Given the sheer variety of colored pencils available, it is easiest to categorize them by professional level since most “colored pencils” are indeed not colored pencils, but a specialized medium in colored pencil form.
Here, you’ll find that we divide colored pencils into three categories, ranging from beginner to professional level as follows: Novice grade, scholastic grade, and artist grade.
We also assign each brand of colored pencil a performance rating based on factors such as lightfastness, sturdiness, price, binder and durability.
Explanation of Categories
Novice Grade Colored Pencils
The type of colored pencil that falls under this category is the closest to our general understanding of “colored pencil”, i.e. the ones we used back in grade school to illustrate the differences between a prokaryotic and eukaryotic cell.
Designed for wide-ranging use, novice grade colored pencils are generally wax-based with a hard core and sturdy wooden casing. These pencils are very durable, easy to control, and made for multiple rounds of sharpening.
Novice grade colored pencils can come in a variety of different colors, however they have very poor pigment density compared to higher grades. Since these are not marketed for artistic use, the colors advertised on most packaging is not as precise, either by individual color or color range within a set.
Despite their shortcomings, novice grade colored pencils are the cheapest type you can purchase and beginners can use them very effectively to practice with technique and pressure control.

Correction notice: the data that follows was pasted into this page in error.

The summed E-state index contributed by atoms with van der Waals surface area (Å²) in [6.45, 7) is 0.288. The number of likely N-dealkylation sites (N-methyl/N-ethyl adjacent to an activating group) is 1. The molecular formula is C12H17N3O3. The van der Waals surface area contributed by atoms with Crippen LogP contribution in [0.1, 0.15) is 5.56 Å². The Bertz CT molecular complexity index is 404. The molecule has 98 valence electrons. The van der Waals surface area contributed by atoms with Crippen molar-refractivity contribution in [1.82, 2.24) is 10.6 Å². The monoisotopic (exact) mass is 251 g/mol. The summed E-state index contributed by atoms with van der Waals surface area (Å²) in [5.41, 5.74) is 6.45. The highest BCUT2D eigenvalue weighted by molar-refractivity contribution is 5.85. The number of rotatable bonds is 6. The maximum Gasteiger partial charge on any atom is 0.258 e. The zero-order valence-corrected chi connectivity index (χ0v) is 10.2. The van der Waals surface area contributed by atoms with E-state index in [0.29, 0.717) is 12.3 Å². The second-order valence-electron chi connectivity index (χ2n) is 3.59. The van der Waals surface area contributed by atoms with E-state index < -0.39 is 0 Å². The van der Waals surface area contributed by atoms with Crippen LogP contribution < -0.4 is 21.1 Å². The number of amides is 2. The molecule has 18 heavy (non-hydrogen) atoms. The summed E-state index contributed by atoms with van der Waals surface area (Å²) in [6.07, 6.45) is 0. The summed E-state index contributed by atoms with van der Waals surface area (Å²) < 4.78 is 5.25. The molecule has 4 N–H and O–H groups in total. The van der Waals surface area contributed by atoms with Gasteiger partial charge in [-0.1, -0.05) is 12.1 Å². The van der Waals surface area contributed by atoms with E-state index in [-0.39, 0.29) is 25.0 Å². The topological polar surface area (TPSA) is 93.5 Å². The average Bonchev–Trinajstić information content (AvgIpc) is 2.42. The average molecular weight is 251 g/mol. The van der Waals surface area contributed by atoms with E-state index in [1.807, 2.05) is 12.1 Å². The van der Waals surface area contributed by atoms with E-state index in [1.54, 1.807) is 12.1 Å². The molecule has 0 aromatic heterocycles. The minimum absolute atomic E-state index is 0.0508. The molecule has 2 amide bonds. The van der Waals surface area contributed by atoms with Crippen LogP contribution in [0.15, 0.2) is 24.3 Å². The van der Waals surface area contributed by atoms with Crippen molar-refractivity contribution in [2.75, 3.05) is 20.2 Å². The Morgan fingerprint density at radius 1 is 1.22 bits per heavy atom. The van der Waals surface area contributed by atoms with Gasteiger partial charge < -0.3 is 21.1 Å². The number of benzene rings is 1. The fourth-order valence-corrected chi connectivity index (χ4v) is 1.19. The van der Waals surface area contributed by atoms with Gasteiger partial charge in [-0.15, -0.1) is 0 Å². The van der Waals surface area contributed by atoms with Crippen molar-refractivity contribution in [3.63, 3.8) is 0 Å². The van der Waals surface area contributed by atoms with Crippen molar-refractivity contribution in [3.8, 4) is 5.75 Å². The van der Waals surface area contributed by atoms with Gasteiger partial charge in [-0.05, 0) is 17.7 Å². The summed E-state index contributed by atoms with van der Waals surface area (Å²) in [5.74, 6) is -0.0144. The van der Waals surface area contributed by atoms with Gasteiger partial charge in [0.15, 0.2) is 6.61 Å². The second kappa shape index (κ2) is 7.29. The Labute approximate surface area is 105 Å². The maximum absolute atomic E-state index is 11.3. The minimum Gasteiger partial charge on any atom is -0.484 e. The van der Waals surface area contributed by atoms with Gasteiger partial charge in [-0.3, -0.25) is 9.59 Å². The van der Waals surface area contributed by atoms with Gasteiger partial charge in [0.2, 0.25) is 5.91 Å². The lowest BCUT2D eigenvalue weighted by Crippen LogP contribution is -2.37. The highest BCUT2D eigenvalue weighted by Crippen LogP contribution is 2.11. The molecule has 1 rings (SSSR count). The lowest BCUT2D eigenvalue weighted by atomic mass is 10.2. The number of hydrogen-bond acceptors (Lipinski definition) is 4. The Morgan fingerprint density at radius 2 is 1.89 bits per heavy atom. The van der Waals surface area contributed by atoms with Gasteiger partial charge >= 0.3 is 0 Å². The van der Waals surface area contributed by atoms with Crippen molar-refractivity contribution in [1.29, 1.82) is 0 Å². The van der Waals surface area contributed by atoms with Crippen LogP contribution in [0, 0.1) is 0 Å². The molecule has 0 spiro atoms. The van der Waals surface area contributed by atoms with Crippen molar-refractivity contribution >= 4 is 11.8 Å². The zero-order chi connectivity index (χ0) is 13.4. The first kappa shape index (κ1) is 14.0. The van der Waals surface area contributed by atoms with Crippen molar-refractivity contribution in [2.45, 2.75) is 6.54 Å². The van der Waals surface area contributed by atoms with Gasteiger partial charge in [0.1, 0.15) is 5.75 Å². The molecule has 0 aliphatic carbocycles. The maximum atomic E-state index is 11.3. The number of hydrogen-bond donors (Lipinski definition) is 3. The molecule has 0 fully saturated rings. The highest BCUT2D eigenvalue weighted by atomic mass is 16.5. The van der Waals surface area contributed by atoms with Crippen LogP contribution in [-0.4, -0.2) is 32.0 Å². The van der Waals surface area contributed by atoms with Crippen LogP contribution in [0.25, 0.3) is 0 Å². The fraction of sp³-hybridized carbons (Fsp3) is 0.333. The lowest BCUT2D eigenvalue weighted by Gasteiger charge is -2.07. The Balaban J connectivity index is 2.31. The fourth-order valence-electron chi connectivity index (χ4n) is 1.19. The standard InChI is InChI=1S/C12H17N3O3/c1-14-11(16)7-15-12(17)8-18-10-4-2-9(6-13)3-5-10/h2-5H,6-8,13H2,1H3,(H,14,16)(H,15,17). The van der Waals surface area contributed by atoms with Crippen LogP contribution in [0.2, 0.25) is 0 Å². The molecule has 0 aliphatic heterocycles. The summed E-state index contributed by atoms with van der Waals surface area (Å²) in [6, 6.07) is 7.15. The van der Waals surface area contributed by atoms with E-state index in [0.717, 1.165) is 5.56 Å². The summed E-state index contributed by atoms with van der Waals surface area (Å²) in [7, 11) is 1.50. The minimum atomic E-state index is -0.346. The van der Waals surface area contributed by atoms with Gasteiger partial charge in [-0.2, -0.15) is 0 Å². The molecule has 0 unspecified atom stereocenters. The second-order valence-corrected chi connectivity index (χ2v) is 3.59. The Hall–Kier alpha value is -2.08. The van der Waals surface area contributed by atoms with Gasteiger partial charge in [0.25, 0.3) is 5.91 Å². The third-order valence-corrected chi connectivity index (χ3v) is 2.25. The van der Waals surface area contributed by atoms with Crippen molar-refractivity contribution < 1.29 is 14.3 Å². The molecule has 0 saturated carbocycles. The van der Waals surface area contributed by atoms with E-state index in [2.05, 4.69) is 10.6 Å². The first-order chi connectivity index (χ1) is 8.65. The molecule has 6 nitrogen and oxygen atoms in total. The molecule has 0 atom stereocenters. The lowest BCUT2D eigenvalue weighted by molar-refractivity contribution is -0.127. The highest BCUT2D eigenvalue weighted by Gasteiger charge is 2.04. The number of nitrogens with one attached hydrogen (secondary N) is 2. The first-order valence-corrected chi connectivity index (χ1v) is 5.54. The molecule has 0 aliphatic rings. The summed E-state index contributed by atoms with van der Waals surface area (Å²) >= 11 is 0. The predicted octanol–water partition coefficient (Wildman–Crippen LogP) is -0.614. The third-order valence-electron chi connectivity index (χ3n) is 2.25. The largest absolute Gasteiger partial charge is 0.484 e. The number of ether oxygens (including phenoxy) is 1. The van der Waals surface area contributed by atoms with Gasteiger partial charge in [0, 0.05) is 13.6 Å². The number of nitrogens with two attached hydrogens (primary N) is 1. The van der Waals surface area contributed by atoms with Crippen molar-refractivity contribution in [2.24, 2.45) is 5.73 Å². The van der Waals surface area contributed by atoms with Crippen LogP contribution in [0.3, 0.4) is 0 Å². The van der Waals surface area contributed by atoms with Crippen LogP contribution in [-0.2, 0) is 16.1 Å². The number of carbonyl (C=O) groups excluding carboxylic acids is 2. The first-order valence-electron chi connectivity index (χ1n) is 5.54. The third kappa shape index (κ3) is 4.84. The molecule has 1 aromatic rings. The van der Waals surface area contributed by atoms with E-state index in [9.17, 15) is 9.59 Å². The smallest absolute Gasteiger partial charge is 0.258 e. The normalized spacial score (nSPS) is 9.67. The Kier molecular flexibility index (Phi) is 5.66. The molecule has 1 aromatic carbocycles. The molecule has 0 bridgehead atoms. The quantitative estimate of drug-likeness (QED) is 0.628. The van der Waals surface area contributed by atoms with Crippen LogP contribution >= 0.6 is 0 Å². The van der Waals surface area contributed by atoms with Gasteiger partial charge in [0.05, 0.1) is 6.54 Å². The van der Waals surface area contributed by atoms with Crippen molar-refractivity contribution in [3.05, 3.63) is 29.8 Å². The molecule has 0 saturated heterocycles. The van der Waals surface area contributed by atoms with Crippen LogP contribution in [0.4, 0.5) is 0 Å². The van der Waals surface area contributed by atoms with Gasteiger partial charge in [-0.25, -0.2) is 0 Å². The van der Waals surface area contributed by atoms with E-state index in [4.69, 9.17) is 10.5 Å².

Scholastic Grade Colored Pencils
Scholastic grade colored pencils are what you discover after finding that you’re exceptionally good at coloring in those cell diagrams and want to officially add the art of coloring to your list of hobbies.
Developed for people who’ve already grasped the basic coloring techniques, scholastic pencils cater to these growing abilities, with wax and oil cores that are easier to blend.
While this type of pencil provides rich color intensity and lends itself to more sophisticated coloring techniques, it still retains some of the durability of a novice grade pencil and boasts a long shelf-life.
When working with scholastic grade pencils, exceptional skill can definitely produce professional grade results. The advantage here is cost. While it will take more effort to produce fine art with a scholastic grade color that with its artist grade counterpart, you’ll be saving your bank account.
This grade is an ideal option for an artist who takes his work seriously and respects his pocket change. Not “premium”, but absolutely great quality.
Artist Grade Colored Pencils
The artist grade pencil, or “professional” grade pencil is exactly what it sounds like. These are the tools of the trade- the high-paying trade, that is. But it’s not only the price that sets this colored pencil apart.
The pigment density in an artist grade color is visibly superior to other colored pencils. The difference comes from a high content of pigment proportions as opposed to filler material.
While the quality of this pencil is outstanding, it can be hard to work with if your skill level is not at the professional level. This type of colored pencil is meant to be used by an artist with thorough understanding of color theory, application procedures, blending techniques, and pressure control.
Artist grade pencils are also quite short-lived. The fact that you can lay such intense color in one stroke means that you can go through pencils quite fast. Additionally, most premium colored pencils are sold individually, easily costing a few bucks each.
We have a deep appreciation for the quality of an artist grade colored pencil, however cost per value is really a matter of how well you wield your colors.